Black history month: Young black talent key to long-term business representation

Marking the start of Black History Month, EY’s Zaheer Ahmad sets out what his firm is doing to tackle low black numbers in the accounting profession, including 30% targets for black work experience and school leaver recruitment

Improving black and ethnic minority representation in the workplace requires sustained effort at every level of a business. To achieve long-term change, we need to make a concerted effort to build a healthy talent pipeline which nurtures high-potential diverse individuals from entry level all the way through to partner.

Crucial to this is student talent. Internships, apprenticeships and graduate programmes present a real opportunity to develop future business leaders from black and ethnic minority communities.

For many businesses, having a focus on diversity, race and ethnicity is not new, but it has perhaps taken on even greater prominence for many companies over recent months following the disparities highlighted by Covid-19, the killing of George Floyd and the global impact of the Black Lives Matter movement.

At EY, diversity has long been seen as a key business priority and we have taken a number of actions over the last few years to accelerate the progression of high-performing ethnic minority talent such as publishing our ethnicity pay gap and running targeted sponsorship and mentoring programmes.

In early 2019, we set ourselves ambitious new diversity targets, committing to having 40% female and 20% BAME partners by 2025. In July, we also went one step further by announcing a series of new anti-racism commitments, covering a range of actions on recruitment, talent process and new diversity data reporting and targets.

‘the onus to tackle racial inequality is on all employers who need take actions and intent one step further’

Zaheer Ahmad, EY's UK&I race and ethnicity diversity & inclusion lead

Scrutinising data and understanding the makeup of our UK workforce has been key to making progress on our diversity targets to date. For example, following an analysis of EY’s student recruitment data in the UK, we set up a new Black Heritage in Business event to help attract and recruit more black students to EY. This has resulted in 22 black students from the programme being selected to join the firm as interns next year.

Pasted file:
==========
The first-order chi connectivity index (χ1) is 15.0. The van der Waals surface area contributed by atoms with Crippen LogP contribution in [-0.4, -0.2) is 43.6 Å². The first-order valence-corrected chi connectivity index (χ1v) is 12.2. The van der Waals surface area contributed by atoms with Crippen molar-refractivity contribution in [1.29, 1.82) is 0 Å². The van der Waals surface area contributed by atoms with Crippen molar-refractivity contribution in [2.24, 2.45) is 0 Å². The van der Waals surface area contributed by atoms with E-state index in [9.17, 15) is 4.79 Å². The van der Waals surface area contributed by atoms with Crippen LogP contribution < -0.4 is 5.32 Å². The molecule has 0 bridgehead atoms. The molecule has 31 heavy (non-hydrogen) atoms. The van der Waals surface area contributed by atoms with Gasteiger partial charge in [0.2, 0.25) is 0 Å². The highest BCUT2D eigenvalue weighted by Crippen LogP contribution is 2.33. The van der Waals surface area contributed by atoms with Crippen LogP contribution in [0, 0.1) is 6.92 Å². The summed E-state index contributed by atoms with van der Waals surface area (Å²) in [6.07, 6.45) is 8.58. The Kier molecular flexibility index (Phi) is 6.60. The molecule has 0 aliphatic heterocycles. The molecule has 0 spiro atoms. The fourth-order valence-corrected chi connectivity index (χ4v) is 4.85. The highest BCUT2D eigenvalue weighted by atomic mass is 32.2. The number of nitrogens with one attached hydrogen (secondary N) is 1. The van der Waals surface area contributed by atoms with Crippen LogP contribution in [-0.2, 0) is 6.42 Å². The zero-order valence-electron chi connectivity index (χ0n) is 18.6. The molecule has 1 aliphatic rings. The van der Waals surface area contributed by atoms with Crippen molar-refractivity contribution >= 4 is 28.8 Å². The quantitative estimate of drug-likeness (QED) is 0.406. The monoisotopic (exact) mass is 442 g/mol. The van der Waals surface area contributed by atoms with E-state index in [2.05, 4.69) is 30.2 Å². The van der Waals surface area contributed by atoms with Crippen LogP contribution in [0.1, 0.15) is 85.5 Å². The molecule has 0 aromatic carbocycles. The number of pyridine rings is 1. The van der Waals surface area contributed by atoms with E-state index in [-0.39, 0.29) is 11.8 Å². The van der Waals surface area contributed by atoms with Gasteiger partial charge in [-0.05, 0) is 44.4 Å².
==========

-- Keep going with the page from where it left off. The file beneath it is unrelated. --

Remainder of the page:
Our recruitment team have also worked with grass roots organisations such as Young Diverse World Changer and TapIn to host events that can help us attract black talent. At these events, candidates have the opportunity to meet leaders from across the business, gaining valuable career insights into EY.

With the tragic the events of the past six months, businesses cannot shy away from this important agenda. The onus to tackle racial inequality is on all employers who need take actions and intent one step further.

As part of the series of commitments EY announced in July, we have pledged to stop using ‘BAME’ as a category as far as practically possible when we scrutinise the experiences of our people in the UK. We have also set a target for at least 15% of our Black, Asian and Minority Ethnic partners to be black by 2025 and have committed to publishing our black pay gap data.


Importantly, we have made two commitments that draw on the critical role of young talent; 30% of the work experience places on EY’s Smart Futures and Our Futures programmes will be offered to black young people for the next five years from September 2021. Additionally, we have set a target of offering entry into EY school leaver pathways to at least 30% of black alumni of the EY Foundation’s Smart Futures and Our Futures programmes from next year.

These actions have sparked further conversations about how best to support black apprentices and graduates. Better understanding the challenges candidates face in accessing work experience or employment opportunities can also inform hiring processes, inductions, and other processes that are in place at entry level.

Mentoring and access to senior leaders can also play an important role in inspiring young talent. Strengthening buddy schemes and mentoring programmes can help students access advice and guidance during the early stages of their career and can have a real impact in helping to identify career opportunities, push past barriers and ultimately succeed.

Support structures can be implemented in different ways; in addition to more formal mentoring, connecting new hires with employee-led networks and communities from day one can be powerful in developing a sense of inclusion and belonging.

Understanding the obstacles facing young talent and adopting an approach that harnesses the high potential of black student recruits could be a gamechanger for black representation in the workplace, across all levels. We need to create this change quickly, and we need to see that change become a permanent fixture of UK business in the years to come. 

Further reading:

Click here for Accountancy Daily’s - BAME firm survey 2020 - which analyses ethnic diversity within the UK’s top accountancy firms, data reveal partners and staff remain overwhelmingly white while Black Lives Matter movement forces concrete action.

Accountancy Daily also spoke to Ahmad as part of an interview series to discuss the BAME representation within the accountancy profession.


About the author

Zaheer Ahmad is EY’s UK&I race and ethnicity diversity & inclusion lead

Zaheer Ahmad |Zaheer Ahmad, UK&I race and ethnicity diversity & inclusion lead, EY

Zaheer Ahmad is EY’s UK&I race and ethnicity diversity & inclusion lead...

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